Last week I wrote about my experiences with a pure Innovator (Intuitor in some camps), but this week I’d like to focus on my friend the Thinker. What comes to mind for me is the statue by Rodin, with his thoughtful expression and solid cut in stone appearance. The Thinkers among us are sometimes characterized as being organized, structured, conservative, analytical, rational, controlled, etc. In an earlier post, I summed this up by saying that you can tell a Thinker by his pants being pressed with a knife-edged crease (actually I believe I said it would cut butter).
When I think of someone I work with who fits the model of a “pure Thinker,” I remember a recent team building exercise. The Thinker was on my team and since it was raining I of course went into my “Doer” mode and wanted to complete the event quickly, while my teammate the Thinker was keeping the notes in dripping detail. After we finally slogged back to the comfort of the office with our soaking shoes and clues – this was a CSI crime solving team event – the Thinker then proceeded to catalog the clues in excruciating detail. It seemed that each individual hair needed to be accounted for by its length and color or at least that is what I thought the Thinker was doing constantly handling each hunk of hair over and over again. When it came time to solve the crime, our team was last to submit our clues and solution and even then we did not win!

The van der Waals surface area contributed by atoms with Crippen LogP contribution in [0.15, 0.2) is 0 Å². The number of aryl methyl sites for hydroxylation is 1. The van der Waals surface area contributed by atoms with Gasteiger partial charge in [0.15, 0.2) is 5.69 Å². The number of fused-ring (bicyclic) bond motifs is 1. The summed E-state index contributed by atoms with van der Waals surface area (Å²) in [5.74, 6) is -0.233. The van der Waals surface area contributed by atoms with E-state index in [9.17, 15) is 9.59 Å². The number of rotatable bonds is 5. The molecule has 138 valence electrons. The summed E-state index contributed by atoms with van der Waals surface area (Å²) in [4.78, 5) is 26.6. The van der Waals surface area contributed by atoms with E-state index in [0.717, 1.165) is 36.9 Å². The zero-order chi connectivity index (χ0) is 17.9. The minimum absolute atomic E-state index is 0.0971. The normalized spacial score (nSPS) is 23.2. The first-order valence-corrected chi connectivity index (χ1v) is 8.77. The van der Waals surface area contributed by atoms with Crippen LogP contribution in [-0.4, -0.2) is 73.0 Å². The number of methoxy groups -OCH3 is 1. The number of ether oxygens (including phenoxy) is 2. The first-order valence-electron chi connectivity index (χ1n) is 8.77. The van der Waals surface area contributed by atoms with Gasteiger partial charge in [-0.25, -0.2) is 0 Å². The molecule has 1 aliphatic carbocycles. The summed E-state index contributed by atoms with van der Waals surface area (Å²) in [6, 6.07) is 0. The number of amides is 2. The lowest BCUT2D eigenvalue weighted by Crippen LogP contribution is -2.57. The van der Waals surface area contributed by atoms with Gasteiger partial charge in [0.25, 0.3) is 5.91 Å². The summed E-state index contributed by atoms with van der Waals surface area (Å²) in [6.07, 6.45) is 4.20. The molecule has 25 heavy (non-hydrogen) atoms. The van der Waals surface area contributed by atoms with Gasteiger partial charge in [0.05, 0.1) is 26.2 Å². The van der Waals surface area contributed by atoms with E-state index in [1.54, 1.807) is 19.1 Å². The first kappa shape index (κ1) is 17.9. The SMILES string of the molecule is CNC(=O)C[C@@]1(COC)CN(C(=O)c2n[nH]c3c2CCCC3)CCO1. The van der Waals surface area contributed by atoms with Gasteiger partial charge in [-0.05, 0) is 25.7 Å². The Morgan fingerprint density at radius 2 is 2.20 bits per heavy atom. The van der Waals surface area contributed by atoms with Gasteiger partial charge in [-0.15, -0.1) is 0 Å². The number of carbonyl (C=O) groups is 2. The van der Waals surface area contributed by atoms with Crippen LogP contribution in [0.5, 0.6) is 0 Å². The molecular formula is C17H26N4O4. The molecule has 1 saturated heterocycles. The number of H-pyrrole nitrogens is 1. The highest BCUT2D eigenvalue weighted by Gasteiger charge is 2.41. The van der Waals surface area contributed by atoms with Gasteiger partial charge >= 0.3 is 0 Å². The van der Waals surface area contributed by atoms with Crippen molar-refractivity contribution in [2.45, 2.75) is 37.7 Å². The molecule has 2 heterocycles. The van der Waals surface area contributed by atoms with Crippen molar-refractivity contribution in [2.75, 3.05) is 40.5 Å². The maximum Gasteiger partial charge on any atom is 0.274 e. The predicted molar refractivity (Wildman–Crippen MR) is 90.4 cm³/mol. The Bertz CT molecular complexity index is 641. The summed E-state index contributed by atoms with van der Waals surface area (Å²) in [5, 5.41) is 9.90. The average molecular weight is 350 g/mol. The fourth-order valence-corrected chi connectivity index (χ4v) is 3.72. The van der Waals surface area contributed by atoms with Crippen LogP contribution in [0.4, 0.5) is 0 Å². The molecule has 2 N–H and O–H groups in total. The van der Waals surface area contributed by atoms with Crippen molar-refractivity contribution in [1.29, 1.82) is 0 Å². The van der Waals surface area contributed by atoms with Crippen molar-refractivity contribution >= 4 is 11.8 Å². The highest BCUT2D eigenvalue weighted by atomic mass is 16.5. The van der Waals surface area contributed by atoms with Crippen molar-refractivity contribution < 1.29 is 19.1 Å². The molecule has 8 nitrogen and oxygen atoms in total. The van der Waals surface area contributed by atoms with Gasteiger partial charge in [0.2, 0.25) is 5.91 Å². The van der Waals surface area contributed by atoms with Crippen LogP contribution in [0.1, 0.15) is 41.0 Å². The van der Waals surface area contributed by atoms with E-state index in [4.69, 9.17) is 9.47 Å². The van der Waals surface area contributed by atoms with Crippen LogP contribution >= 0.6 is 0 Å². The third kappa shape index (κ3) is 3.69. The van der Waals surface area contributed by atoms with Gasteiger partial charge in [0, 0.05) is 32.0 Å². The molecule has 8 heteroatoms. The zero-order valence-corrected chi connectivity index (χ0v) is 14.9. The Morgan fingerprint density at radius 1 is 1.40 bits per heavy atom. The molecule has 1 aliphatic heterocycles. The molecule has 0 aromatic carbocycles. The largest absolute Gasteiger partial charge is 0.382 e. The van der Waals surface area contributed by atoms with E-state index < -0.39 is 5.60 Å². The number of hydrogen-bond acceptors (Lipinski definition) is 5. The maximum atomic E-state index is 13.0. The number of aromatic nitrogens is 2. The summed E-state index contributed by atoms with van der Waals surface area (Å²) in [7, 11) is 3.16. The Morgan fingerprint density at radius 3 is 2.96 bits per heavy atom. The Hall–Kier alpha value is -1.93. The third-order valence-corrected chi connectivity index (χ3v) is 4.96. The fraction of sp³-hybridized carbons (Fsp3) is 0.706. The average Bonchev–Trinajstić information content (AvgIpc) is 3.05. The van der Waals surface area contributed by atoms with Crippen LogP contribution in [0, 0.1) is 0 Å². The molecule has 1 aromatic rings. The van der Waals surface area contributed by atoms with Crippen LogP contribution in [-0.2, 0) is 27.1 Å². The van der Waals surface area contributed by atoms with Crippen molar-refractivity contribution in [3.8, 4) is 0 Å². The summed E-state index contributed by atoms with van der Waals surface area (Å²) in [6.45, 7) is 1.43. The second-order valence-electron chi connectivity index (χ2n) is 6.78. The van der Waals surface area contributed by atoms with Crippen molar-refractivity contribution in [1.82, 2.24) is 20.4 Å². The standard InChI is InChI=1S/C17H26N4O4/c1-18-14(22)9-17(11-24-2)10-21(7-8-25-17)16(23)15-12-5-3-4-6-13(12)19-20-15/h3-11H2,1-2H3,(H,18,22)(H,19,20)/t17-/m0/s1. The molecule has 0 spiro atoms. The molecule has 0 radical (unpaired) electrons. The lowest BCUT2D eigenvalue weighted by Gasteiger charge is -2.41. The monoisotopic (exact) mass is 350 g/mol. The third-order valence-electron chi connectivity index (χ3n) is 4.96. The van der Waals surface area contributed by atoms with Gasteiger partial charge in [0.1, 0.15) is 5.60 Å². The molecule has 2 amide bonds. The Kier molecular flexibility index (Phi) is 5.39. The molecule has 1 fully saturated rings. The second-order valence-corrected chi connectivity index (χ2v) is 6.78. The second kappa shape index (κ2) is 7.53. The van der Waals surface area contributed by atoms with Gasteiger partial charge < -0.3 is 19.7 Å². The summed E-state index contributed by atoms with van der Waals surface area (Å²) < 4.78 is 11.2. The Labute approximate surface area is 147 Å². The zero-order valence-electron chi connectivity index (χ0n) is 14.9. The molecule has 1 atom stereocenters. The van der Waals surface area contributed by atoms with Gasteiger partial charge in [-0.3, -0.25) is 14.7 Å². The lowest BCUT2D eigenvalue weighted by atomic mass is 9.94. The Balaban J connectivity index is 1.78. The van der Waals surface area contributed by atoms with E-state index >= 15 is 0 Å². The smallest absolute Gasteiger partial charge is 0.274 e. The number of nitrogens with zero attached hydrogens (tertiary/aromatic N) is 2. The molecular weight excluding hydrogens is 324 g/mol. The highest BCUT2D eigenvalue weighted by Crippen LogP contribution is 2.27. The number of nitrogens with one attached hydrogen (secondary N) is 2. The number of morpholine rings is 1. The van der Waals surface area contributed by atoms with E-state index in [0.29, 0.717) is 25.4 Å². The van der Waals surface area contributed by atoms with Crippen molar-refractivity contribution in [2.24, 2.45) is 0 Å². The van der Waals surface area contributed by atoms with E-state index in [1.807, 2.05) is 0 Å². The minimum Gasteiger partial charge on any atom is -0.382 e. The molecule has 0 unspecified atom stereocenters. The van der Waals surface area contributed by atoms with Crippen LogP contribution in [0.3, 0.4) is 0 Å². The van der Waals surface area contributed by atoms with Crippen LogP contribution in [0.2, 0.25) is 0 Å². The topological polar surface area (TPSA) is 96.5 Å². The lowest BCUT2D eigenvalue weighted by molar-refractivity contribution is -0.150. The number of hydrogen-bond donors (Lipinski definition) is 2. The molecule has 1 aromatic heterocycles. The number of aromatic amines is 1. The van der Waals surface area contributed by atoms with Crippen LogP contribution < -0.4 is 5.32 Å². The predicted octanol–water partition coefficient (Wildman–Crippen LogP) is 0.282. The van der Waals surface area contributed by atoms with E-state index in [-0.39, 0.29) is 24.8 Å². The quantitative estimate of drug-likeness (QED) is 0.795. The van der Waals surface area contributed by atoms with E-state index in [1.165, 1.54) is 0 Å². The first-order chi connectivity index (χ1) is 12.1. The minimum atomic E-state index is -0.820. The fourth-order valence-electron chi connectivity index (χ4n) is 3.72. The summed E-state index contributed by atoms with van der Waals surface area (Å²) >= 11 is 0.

The team building was not really about winning, it was about learning about each other. I certainly learned that the Thinker was a perfect fit for their role as a Project Manager where the devil is in the details and it also reinforced a bit about me as well – the Doer rushes to the conclusions which are not always the right ones.
Learning about the different styles, hopefully lets us appreciate the strengths and weaknesses of each. If we take a few minutes and do a bit of introspective thinking, we can probably determine which style most fits our daily lives. With this in mind, we can then view others by their dominant styles and interact with them accordingly.
I appreciate both the Innovators and the Thinkers for their strengths and definitely want both of them on my team because they have valuable traits that are needed to provide the creative complex thinking and the detailed steps so that nothing is forgotten as we get the job done. This last is the Doer’s specialty and I will share with you more about my predominate style under stress next week. I think I will call that post “the good, the bad, and the ugly.”